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Lessons Learned at Y Combinator in 2019

Y Combinator
Written by MicroStartups

When Sam Altman decided to step down as president of Y Combinator, questions were being asked about the future of the program. However, any concerns were quickly alleviated as Altman was moving to another role within the company and being provided with more time to work on an independent project.

Interestingly, this announcement was “small potatoes” compared to a glaring mistake made by the company this year in which thousands of applicants were admitted to a prestigious online school by accident. In fact, this is the first of several lessons that Y Combinator was to learn this year…

Accidentally Admitting 15,000 Applicants (Mistake)

Believe it or not, Y Combinator really did admit 15,000 people to a 3,000-person online program. It was a technical glitch and a hugely embarrassing mistake that would prove stressful for the founders involved.

You see, these individuals are often considered vulnerable and the program was left with the unfortunate task of disappointing these eager founders. However, in a twist of fate, the Startup School decided to proceed with this immense number of applicants which inevitably led to great difficulties for organizers.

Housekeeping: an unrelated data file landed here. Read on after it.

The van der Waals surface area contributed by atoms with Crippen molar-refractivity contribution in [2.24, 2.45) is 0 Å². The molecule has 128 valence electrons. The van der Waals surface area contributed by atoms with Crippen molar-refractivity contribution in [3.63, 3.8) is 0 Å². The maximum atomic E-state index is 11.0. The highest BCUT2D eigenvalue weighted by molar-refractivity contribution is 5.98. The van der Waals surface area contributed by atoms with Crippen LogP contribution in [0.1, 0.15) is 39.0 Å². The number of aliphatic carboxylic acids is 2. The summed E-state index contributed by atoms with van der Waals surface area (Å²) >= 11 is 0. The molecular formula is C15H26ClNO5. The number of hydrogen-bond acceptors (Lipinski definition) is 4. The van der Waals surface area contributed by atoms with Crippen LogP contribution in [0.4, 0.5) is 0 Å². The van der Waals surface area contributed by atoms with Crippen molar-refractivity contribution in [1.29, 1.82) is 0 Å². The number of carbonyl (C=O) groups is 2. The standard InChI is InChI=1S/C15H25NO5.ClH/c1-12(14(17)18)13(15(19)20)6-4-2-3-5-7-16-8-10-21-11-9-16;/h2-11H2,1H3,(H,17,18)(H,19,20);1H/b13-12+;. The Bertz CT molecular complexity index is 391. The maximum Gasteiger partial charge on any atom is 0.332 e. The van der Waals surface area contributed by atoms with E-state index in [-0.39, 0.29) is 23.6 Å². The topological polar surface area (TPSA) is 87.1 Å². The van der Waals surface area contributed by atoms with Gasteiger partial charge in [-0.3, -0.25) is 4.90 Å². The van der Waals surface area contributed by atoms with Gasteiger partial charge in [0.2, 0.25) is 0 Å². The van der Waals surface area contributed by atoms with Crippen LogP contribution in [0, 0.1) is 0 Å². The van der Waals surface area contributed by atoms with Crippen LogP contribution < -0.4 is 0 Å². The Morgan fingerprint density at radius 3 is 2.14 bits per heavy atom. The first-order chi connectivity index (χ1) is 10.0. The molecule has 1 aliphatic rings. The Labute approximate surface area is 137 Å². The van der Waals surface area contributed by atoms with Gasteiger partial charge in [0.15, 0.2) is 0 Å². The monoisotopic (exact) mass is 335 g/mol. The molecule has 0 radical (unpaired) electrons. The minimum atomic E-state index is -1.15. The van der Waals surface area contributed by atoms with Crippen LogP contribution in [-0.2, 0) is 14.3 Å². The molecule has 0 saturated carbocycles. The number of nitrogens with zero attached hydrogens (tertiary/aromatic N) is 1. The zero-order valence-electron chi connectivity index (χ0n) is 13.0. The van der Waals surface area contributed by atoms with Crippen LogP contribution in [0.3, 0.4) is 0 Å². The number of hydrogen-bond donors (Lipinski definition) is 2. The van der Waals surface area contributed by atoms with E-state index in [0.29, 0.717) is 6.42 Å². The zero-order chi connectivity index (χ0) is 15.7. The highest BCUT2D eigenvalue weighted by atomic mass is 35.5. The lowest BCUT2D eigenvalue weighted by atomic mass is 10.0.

In case you might be asking yourself, this ten-week online program provided online lectures and discussion groups with other founders. It was also intended as a highly selective process until this mistake which essentially turned the program into an open online course. Given the prestige associated with Y Combinator, this was thought to have devalued the startups that were using the name for leverage.

What Lesson Was Learned?

First of all, Y Combinator will be sure not to make the same mistake again. Also, the pressure on those facilitating the process was immense and many aspects of the program did not work as planned. At the same time, there are now more applications than ever for the program and the size of the school has multiplied four times over. Either way, despite the critics and challenges, it would seem that Y Combinator took yet another risk and the return on investment has paid off once again.

Immense Growth and Variety in 2019 Cohort (Success and Mistake)

Y Combinator released the much-anticipated cohort for 2019 recently and the figures were nothing short of astounding. For example, there were 189 companies involved which was 25% more than the previous year and 40% of these startups are based outside of the United States.

Now, that’s not to say that everything was impressive about these statistics, for there was still a significant absence of companies with female founders. What’s more, this number had dropped by 4% since the previous summer which led to questions around the selection process.

According to that same report, when it came to companies with a male and female co-founder, 80% of pitches on demo day were performed by the male. From this statistic, it would seem that the female founder is still rarely placed front and centre in modern-day startups which seems politically incorrect.

What Lesson Was Learned?

While little attention was paid to the small number of female-led companies last year, it would seem that no real effort has been made to increase this particular number. For this reason, all eyes will be on next years cohort and Y Combinator will be aware that people are paying attention to this element of the report.

Rolling Out Y Combinator in China (Success)